I am trying this summer to simplify my productive activities without too much success.

I’m swimming in notions about how to create visual effects, whereas I should be advancing messages. The kit is there, now for more of a narrative.

On the one hand the chandeliers are happy being themselves: it’s the paint application technique that I’ve come up with that’s causing trouble. It produces results easily but, for now somewhat too randomly. I’m trying to harness it’s propensity for doing its own thing by finding things for it to do. Things that tend to be rendered in stone is one approach that I am playing with.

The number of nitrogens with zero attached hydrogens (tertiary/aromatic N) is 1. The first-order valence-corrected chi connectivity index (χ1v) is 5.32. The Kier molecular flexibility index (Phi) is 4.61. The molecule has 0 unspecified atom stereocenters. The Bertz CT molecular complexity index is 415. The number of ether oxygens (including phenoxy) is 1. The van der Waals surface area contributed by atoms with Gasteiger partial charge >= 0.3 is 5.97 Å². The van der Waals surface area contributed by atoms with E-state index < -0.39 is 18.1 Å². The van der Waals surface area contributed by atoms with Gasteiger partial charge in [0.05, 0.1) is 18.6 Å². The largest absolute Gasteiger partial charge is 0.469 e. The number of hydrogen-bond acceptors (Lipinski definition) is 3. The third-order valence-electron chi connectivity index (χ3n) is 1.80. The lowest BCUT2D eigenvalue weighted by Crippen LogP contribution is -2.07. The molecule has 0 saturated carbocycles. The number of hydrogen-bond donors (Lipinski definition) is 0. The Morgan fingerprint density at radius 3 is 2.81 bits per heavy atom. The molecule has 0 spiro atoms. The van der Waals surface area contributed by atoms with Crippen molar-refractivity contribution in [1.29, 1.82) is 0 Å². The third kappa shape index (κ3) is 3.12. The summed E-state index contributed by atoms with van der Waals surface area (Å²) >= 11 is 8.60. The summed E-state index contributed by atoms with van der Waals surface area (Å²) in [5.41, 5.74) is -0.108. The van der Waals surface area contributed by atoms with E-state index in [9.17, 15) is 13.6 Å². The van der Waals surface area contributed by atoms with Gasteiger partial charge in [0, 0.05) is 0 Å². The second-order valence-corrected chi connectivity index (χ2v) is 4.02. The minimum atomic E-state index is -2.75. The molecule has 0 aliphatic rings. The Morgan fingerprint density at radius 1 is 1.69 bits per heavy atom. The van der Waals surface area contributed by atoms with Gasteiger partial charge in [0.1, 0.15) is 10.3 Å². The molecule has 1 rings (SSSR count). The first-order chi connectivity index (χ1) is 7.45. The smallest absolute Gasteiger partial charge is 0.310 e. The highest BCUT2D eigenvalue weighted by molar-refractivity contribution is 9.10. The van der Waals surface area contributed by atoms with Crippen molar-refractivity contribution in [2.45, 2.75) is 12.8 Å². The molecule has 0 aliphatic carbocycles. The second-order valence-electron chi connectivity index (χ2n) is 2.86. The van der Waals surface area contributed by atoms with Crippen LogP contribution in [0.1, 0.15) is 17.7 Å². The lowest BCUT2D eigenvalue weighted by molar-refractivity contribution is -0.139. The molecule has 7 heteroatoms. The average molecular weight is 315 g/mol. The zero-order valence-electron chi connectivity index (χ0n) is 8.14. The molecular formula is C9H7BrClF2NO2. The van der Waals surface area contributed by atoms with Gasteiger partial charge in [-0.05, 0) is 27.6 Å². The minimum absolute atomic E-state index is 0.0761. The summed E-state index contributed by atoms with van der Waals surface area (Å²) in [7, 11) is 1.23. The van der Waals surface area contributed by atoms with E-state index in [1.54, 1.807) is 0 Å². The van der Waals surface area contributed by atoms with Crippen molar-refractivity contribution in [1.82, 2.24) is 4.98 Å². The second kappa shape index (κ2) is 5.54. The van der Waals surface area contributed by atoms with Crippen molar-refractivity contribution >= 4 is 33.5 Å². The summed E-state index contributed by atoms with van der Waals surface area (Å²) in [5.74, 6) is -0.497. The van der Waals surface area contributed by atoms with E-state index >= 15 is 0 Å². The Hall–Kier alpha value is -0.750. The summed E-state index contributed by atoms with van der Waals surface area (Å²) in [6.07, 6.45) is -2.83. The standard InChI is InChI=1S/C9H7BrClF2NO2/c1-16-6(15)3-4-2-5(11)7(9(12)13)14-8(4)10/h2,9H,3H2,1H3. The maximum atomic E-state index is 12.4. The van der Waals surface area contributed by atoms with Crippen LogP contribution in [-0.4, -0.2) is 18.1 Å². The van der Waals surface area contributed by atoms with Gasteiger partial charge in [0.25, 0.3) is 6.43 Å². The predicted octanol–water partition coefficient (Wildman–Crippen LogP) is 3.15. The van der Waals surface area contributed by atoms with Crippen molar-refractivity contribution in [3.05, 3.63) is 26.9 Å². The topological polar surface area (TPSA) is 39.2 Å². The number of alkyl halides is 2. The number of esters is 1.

green painted panel P&R

In this instance I have used black, white and green paint. ¬†The result I’m getting reminds me of sections of ¬†metamorphic rock. The technique is simple, but I’ll leave it to you to guess how it’s done.

painted tryptich P&R

Here is a triptych using the same method.

slumped plastic links P&R

In previous posts I have described the use of heat to slump plexiglass over shapes. Here the slumping was done over a closed chain of oval links. I then applied repeated layers of black and white over the formed surface to get this heavily worked effect. Not surprisingly I have found that the complexity of the paint should be matched with a certain simplicity of design and the other way around.

This example below has a more involved underlying texture and I had to cut down on the paint patterns to get it to work.

slumped plastic akron P&R